Dr. Chris Wedding is the Founder of Entrepreneurs for Impact, a private climate CEO peer advisory group, and a professor at Duke University and UNC Chapel Hill. He is also the Founder of IronOak Energy Capital and a registered representative with Finalis Securities LLC (Member SIPC/FINRA). He produces ZERO, a climate finance newsletter, and The Climate Torch, a climate CEO interview series. Dr. Wedding is a member of CEBN’s Business Network. CEBN staff invited Chris to offer advice for cleantech startups looking to raise capital.
**Please note that the Clean Energy Business Network does not serve as a financial advisor. The information below is solely the opinion of the author and is for informational purposes only. Specifically, this content does not include a comprehensive discussion of all factors needed to make an informed investment decision. Nothing herein constitutes an investment recommendation.**
On the heels of the White House unveiling a $2T infrastructure plan boosting clean energy deployment and ahead of an updated U.S. commitment to the Paris Agreement, climate tech investment is front and center. The Biden Administration is looking to lead on climate ambition, but government can’t get us there alone.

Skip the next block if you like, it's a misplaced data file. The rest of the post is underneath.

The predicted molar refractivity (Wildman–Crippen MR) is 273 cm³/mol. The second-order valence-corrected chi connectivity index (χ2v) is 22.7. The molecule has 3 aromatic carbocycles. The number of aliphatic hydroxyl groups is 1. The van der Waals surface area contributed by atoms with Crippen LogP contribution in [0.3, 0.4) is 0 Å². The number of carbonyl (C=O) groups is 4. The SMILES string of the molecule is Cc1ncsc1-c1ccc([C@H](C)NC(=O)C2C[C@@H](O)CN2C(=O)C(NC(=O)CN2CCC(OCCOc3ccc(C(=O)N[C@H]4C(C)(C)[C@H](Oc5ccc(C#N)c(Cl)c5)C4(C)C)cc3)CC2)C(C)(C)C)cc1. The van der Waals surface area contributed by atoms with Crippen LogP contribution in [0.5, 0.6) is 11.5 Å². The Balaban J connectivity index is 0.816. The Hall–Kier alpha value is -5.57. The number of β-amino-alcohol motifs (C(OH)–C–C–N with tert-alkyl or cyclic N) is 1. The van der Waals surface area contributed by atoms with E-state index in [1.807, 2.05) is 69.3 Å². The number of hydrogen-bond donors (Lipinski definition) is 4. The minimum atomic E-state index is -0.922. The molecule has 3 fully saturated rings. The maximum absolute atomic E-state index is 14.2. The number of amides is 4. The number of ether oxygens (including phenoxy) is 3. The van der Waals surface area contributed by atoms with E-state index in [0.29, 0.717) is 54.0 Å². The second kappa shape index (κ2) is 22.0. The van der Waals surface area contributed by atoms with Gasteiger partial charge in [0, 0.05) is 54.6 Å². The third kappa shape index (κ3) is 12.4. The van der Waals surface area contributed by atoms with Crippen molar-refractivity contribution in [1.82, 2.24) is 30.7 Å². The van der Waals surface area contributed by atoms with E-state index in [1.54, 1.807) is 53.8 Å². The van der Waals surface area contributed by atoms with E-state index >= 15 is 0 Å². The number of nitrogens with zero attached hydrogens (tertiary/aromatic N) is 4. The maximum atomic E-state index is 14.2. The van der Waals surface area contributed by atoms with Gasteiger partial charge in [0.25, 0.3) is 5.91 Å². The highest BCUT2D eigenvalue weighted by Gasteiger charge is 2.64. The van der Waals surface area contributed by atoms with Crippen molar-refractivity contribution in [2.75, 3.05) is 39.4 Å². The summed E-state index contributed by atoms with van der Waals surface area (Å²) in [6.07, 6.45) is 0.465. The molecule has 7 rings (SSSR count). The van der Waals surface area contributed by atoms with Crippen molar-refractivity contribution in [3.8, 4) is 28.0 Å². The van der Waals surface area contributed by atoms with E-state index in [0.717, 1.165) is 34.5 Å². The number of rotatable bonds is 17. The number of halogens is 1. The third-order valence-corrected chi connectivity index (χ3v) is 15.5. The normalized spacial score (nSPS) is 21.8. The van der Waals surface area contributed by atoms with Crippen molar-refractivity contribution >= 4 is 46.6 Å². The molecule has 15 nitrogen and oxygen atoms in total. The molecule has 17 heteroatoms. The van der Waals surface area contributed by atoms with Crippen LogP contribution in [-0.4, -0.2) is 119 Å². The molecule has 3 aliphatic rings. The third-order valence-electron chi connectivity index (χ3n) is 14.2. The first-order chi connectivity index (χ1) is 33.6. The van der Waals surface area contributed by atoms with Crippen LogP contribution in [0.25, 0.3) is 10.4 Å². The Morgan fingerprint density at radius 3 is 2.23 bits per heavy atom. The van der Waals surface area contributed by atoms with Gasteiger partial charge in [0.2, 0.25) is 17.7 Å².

Fortunately, climate is hot, and investors are piling in.
As proof, consider some numbers:
- $501B was invested in clean energy globally in 2020; this includes mostly solar, wind, and electric vehicles, with much smaller numbers from electrified heat (e.g, heat pumps), energy storage, and hydrogen (in that order). This is more than 2x the invested amount in 2013. (Source: BloombergNEF)
- $2B+ has been invested in carbontech (e.g., capture, upcycling) to date, across 323+ companies in 27 countries. (Source: Circular Carbon Market)